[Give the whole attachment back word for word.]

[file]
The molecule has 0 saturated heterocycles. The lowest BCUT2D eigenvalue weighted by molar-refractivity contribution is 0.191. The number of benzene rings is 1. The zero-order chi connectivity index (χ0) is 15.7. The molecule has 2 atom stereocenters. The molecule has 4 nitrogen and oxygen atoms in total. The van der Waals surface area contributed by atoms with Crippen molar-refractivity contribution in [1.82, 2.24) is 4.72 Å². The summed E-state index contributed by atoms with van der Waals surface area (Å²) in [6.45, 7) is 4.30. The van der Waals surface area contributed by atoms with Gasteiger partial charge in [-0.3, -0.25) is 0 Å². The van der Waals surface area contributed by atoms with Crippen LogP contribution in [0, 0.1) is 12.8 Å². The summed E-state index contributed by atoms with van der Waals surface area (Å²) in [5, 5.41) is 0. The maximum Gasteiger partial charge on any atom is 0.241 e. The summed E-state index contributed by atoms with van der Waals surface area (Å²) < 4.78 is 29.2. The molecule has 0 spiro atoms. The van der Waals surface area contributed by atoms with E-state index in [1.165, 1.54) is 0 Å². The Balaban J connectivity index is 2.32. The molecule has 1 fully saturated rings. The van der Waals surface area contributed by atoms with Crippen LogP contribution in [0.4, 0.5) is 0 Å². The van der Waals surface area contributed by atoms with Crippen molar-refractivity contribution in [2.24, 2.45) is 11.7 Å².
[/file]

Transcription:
The molecule has 0 saturated heterocycles. The lowest BCUT2D eigenvalue weighted by molar-refractivity contribution is 0.191. The number of benzene rings is 1. The zero-order chi connectivity index (χ0) is 15.7. The molecule has 2 atom stereocenters. The molecule has 4 nitrogen and oxygen atoms in total. The van der Waals surface area contributed by atoms with Crippen molar-refractivity contribution in [1.82, 2.24) is 4.72 Å². The summed E-state index contributed by atoms with van der Waals surface area (Å²) in [6.45, 7) is 4.30. The van der Waals surface area contributed by atoms with Gasteiger partial charge in [-0.3, -0.25) is 0 Å². The van der Waals surface area contributed by atoms with Crippen LogP contribution in [0, 0.1) is 12.8 Å². The summed E-state index contributed by atoms with van der Waals surface area (Å²) in [5, 5.41) is 0. The maximum Gasteiger partial charge on any atom is 0.241 e. The summed E-state index contributed by atoms with van der Waals surface area (Å²) < 4.78 is 29.2. The molecule has 0 spiro atoms. The van der Waals surface area contributed by atoms with E-state index in [1.165, 1.54) is 0 Å². The Balaban J connectivity index is 2.32. The molecule has 1 fully saturated rings. The van der Waals surface area contributed by atoms with Crippen LogP contribution in [0.4, 0.5) is 0 Å². The van der Waals surface area contributed by atoms with Crippen molar-refractivity contribution in [2.24, 2.45) is 11.7 Å².